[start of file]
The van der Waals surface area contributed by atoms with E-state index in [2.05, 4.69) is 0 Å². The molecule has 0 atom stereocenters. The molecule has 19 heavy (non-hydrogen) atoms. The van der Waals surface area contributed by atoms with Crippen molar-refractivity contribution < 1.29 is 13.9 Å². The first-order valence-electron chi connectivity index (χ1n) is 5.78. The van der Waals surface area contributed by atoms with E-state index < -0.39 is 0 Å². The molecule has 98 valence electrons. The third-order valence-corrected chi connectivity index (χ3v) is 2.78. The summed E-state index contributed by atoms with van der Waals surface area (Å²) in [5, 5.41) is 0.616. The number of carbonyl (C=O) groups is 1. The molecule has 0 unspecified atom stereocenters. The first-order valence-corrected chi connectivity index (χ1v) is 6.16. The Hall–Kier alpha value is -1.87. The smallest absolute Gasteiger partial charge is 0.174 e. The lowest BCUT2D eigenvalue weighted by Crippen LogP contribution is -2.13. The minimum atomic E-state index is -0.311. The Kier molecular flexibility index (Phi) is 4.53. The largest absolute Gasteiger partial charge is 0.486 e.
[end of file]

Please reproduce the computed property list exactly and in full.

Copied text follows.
The van der Waals surface area contributed by atoms with E-state index in [2.05, 4.69) is 0 Å². The molecule has 0 atom stereocenters. The molecule has 19 heavy (non-hydrogen) atoms. The van der Waals surface area contributed by atoms with Crippen molar-refractivity contribution < 1.29 is 13.9 Å². The first-order valence-electron chi connectivity index (χ1n) is 5.78. The van der Waals surface area contributed by atoms with E-state index < -0.39 is 0 Å². The molecule has 98 valence electrons. The third-order valence-corrected chi connectivity index (χ3v) is 2.78. The summed E-state index contributed by atoms with van der Waals surface area (Å²) in [5, 5.41) is 0.616. The number of carbonyl (C=O) groups is 1. The molecule has 0 unspecified atom stereocenters. The first-order valence-corrected chi connectivity index (χ1v) is 6.16. The Hall–Kier alpha value is -1.87. The smallest absolute Gasteiger partial charge is 0.174 e. The lowest BCUT2D eigenvalue weighted by Crippen LogP contribution is -2.13. The minimum atomic E-state index is -0.311. The Kier molecular flexibility index (Phi) is 4.53. The largest absolute Gasteiger partial charge is 0.486 e.